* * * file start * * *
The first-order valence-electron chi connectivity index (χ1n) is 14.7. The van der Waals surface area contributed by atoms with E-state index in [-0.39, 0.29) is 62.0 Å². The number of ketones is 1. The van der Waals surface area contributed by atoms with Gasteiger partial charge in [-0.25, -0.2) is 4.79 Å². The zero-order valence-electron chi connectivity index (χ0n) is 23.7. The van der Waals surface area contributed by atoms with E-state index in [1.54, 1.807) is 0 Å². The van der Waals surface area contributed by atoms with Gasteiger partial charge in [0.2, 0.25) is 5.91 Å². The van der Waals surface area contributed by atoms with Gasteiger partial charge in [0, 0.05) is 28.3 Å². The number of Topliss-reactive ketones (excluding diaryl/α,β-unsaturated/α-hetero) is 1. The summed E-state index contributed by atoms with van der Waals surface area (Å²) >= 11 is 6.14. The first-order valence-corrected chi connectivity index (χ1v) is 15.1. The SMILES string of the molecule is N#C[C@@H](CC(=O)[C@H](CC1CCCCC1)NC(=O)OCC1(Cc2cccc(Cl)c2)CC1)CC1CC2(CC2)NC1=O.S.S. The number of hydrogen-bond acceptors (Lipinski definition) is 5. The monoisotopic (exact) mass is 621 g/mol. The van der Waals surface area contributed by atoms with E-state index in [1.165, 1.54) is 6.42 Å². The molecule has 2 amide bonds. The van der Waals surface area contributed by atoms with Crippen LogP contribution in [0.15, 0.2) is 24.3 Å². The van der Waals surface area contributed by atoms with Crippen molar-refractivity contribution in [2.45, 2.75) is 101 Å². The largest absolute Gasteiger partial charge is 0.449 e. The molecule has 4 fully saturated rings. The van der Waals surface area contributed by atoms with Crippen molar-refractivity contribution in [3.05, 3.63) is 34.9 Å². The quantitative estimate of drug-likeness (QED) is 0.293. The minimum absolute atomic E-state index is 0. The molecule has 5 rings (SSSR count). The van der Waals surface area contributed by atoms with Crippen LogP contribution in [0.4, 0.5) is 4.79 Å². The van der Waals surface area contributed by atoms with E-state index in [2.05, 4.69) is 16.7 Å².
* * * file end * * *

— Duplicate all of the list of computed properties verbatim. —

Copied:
The first-order valence-electron chi connectivity index (χ1n) is 14.7. The van der Waals surface area contributed by atoms with E-state index in [-0.39, 0.29) is 62.0 Å². The number of ketones is 1. The van der Waals surface area contributed by atoms with Gasteiger partial charge in [-0.25, -0.2) is 4.79 Å². The zero-order valence-electron chi connectivity index (χ0n) is 23.7. The van der Waals surface area contributed by atoms with E-state index in [1.54, 1.807) is 0 Å². The van der Waals surface area contributed by atoms with Gasteiger partial charge in [0.2, 0.25) is 5.91 Å². The van der Waals surface area contributed by atoms with Gasteiger partial charge in [0, 0.05) is 28.3 Å². The number of Topliss-reactive ketones (excluding diaryl/α,β-unsaturated/α-hetero) is 1. The summed E-state index contributed by atoms with van der Waals surface area (Å²) >= 11 is 6.14. The first-order valence-corrected chi connectivity index (χ1v) is 15.1. The SMILES string of the molecule is N#C[C@@H](CC(=O)[C@H](CC1CCCCC1)NC(=O)OCC1(Cc2cccc(Cl)c2)CC1)CC1CC2(CC2)NC1=O.S.S. The number of hydrogen-bond acceptors (Lipinski definition) is 5. The monoisotopic (exact) mass is 621 g/mol. The van der Waals surface area contributed by atoms with E-state index in [1.165, 1.54) is 6.42 Å². The molecule has 2 amide bonds. The van der Waals surface area contributed by atoms with Crippen LogP contribution in [0.15, 0.2) is 24.3 Å². The van der Waals surface area contributed by atoms with Crippen molar-refractivity contribution in [2.45, 2.75) is 101 Å². The largest absolute Gasteiger partial charge is 0.449 e. The molecule has 4 fully saturated rings. The van der Waals surface area contributed by atoms with Crippen molar-refractivity contribution in [3.05, 3.63) is 34.9 Å². The quantitative estimate of drug-likeness (QED) is 0.293. The minimum absolute atomic E-state index is 0. The molecule has 5 rings (SSSR count). The van der Waals surface area contributed by atoms with Crippen LogP contribution in [0.4, 0.5) is 4.79 Å². The van der Waals surface area contributed by atoms with E-state index in [2.05, 4.69) is 16.7 Å².